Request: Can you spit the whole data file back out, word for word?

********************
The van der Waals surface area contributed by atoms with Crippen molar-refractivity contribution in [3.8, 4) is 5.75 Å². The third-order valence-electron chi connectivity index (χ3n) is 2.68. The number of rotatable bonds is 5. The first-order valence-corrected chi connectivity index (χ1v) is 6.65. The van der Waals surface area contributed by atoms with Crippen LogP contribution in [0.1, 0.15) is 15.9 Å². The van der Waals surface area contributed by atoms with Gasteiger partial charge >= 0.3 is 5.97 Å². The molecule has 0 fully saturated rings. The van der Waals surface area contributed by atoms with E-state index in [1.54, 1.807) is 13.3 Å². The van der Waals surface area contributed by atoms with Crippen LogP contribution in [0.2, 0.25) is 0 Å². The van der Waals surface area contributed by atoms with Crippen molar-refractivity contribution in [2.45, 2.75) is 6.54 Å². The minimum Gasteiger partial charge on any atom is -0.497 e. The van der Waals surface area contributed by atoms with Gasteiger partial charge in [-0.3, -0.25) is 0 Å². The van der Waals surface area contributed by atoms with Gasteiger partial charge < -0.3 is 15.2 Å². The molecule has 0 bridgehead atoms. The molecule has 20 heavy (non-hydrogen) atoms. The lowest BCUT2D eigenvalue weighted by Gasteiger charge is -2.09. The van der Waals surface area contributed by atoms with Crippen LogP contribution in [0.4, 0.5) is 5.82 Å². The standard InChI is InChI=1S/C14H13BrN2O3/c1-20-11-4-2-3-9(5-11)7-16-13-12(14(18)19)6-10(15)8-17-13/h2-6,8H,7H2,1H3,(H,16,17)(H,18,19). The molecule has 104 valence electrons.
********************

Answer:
The van der Waals surface area contributed by atoms with Crippen molar-refractivity contribution in [3.8, 4) is 5.75 Å². The third-order valence-electron chi connectivity index (χ3n) is 2.68. The number of rotatable bonds is 5. The first-order valence-corrected chi connectivity index (χ1v) is 6.65. The van der Waals surface area contributed by atoms with Crippen LogP contribution in [0.1, 0.15) is 15.9 Å². The van der Waals surface area contributed by atoms with Gasteiger partial charge >= 0.3 is 5.97 Å². The molecule has 0 fully saturated rings. The van der Waals surface area contributed by atoms with E-state index in [1.54, 1.807) is 13.3 Å². The van der Waals surface area contributed by atoms with Crippen LogP contribution in [0.2, 0.25) is 0 Å². The van der Waals surface area contributed by atoms with Crippen molar-refractivity contribution in [2.45, 2.75) is 6.54 Å². The minimum Gasteiger partial charge on any atom is -0.497 e. The van der Waals surface area contributed by atoms with Gasteiger partial charge in [-0.3, -0.25) is 0 Å². The van der Waals surface area contributed by atoms with Gasteiger partial charge < -0.3 is 15.2 Å². The molecule has 0 bridgehead atoms. The molecule has 20 heavy (non-hydrogen) atoms. The lowest BCUT2D eigenvalue weighted by Gasteiger charge is -2.09. The van der Waals surface area contributed by atoms with Crippen LogP contribution in [0.4, 0.5) is 5.82 Å². The standard InChI is InChI=1S/C14H13BrN2O3/c1-20-11-4-2-3-9(5-11)7-16-13-12(14(18)19)6-10(15)8-17-13/h2-6,8H,7H2,1H3,(H,16,17)(H,18,19). The molecule has 104 valence electrons.